Winter away day – to Princetown
Question: how do you entertain 10 Scottish and Lancastrian hillwalkers on a cold wet day on Dartmoor in early winter (when they have come to Devon by air and not brought walking gear with them)?
Answer: you treat them to a day out in historic Princetown!
Last Saturday was grey, damp and surprisingly chilly and blustery in Princetown. First stop the wonderful Dartmoor Prison Museum (lead photo above, and open all year): a real Tardis of a building, stuffed to the gunnels with everything you always wanted to know about the prison and much, much more… Curator Brian gave my visitors a brief run down on the prison today, then left them to explore. They were completely fascinated, and came away having learned a huge amount about the prison’s history and how it all works today.
A quick cuppa and a bowl of chips at the Old Police Station Cafe (most appropriately: many of the party were ex coppers) and then it was on to the National Park Visitor Centre to learn more about Dartmoor. Out visit coincided with the Christmas Fair, where the fantastic ‘Dartmoor Range’ was on sale, represented by photographer Anna Curnow (the autumn issue’s featured photographer), Kim Stead of Twool (Whiteface Dartmoors: an article coming up in 2016), photographer Tracey Elliot-Reep, HK White’s wonderful Dartmoor mugs and tea towels, Clare’s Preserves (article in 2016), Lily Warne Wool (Greyface Dartmoors: article in 2016), Dartmoor Soap Company… the Centre is open this winter (to 28 February 2016) Thursday to Sunday 10.30am–3.30pm: lots of gift ideas for Christmas in stock too.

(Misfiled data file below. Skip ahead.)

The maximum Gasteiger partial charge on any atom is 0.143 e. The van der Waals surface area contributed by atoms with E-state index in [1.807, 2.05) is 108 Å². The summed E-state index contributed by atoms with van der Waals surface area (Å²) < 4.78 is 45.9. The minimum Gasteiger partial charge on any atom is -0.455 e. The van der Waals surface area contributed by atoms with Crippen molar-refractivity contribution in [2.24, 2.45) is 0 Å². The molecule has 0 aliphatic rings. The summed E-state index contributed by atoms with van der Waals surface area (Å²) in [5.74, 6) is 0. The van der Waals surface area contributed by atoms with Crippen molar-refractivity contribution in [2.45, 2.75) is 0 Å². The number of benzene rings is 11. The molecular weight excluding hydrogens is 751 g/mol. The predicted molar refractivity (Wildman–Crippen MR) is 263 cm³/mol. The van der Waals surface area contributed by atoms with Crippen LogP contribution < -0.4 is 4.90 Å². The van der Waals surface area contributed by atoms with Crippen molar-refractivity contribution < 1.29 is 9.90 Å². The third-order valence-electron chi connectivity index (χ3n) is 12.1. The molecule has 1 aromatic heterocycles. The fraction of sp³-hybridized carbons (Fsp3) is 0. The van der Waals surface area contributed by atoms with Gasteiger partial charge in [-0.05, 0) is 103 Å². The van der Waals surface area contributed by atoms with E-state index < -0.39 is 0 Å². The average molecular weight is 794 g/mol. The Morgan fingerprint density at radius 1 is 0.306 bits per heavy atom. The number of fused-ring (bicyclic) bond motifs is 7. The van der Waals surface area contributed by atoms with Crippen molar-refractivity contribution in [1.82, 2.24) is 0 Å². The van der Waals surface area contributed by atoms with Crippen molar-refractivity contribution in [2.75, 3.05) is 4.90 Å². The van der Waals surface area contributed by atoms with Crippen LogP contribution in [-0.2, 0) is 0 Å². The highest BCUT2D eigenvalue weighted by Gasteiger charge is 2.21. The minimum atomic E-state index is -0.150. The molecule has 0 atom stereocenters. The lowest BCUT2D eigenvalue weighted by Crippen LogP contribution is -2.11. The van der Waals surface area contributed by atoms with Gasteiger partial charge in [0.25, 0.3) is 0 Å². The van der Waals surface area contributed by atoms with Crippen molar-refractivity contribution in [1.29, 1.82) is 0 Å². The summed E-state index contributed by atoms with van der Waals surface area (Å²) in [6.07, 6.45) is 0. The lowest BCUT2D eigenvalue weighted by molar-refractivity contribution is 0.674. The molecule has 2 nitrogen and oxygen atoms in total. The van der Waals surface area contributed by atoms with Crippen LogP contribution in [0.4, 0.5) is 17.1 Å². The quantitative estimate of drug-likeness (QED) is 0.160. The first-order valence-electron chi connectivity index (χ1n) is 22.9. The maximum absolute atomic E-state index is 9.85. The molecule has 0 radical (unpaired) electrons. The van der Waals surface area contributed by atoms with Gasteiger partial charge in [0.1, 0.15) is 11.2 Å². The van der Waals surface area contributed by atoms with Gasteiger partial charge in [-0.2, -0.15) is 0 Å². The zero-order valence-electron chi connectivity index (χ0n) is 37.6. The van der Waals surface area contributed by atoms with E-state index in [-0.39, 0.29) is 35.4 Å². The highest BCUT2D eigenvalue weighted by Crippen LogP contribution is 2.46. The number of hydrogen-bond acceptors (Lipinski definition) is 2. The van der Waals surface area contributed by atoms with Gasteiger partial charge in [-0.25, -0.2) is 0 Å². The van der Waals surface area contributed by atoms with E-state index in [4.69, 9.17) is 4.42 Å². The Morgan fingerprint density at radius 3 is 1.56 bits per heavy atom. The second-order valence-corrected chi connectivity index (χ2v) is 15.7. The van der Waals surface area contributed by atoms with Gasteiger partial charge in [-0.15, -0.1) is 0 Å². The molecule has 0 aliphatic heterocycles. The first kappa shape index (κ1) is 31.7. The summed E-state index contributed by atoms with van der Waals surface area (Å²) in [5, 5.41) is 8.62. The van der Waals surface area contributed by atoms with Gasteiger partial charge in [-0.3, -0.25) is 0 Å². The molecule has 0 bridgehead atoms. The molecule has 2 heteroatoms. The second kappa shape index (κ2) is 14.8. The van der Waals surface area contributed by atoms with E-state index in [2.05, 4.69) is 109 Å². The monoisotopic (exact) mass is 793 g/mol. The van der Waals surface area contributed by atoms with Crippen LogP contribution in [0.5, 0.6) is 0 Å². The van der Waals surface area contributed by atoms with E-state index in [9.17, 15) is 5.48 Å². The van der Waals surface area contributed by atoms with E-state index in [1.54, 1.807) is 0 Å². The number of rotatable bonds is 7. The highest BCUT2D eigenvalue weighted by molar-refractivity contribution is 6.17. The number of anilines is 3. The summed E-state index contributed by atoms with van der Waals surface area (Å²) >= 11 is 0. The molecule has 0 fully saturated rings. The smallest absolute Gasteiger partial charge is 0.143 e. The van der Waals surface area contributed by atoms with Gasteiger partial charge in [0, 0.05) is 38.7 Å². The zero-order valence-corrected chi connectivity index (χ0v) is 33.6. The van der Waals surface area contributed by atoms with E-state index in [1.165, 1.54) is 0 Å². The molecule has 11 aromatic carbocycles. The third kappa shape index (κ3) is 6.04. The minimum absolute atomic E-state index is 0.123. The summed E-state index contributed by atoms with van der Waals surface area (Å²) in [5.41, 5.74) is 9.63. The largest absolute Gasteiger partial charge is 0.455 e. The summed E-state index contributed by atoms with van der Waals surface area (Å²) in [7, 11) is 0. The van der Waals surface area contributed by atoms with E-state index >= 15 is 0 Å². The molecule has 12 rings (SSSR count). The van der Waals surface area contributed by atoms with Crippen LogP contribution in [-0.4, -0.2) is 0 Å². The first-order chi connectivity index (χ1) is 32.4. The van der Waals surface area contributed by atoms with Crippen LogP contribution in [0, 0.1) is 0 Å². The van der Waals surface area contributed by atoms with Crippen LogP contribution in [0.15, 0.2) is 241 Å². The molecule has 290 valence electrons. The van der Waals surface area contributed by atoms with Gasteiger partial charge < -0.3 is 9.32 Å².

I even managed to buy my Christmas tree from Mr Steer, selling them outside the Centre, and who kindly dropped it off at my cottage on his and Paula’s (Lily Warne Wool) way home to the Teign Valley. Many thanks to both of them.
Next stop was the fascinating church of St Michael and All Angels, built between 1812 and 1814 by prisoners captured in the Napoleonic War with France and the War of 1812 with the USA, and held at Dartmoor gaol. On a better day we would have explored the gravestones in the churchyard – there’s a free leaflet available in the church – including the four rows of small gravestones, each bearing a set of initials and a date: prisoners’ graves. Before 1910 prisoners were buried here anonymously, but have since been identified. The photo below shows just how lovely the church can look on a bright and sunny day.
By this time everyone wanted to go home, so sadly we didn’t make it into the lovely Fox Tor Cafe for tea and cake and a warm up by the fire…
But on the way back to Moretonhampstead we did call in at Powdermills Pottery where my visitors had a good look around the fantastic range of local arts and crafts on sale (gallery and cafe open winter weekends only until Easter: photo obviously not taken last weekend!).
So there you have it: even on a grey, damp and rather dismal day there’s much to see and do, and fun to be had, in Dartmoor’s highest settlement. A great place to take newcomers to the moor.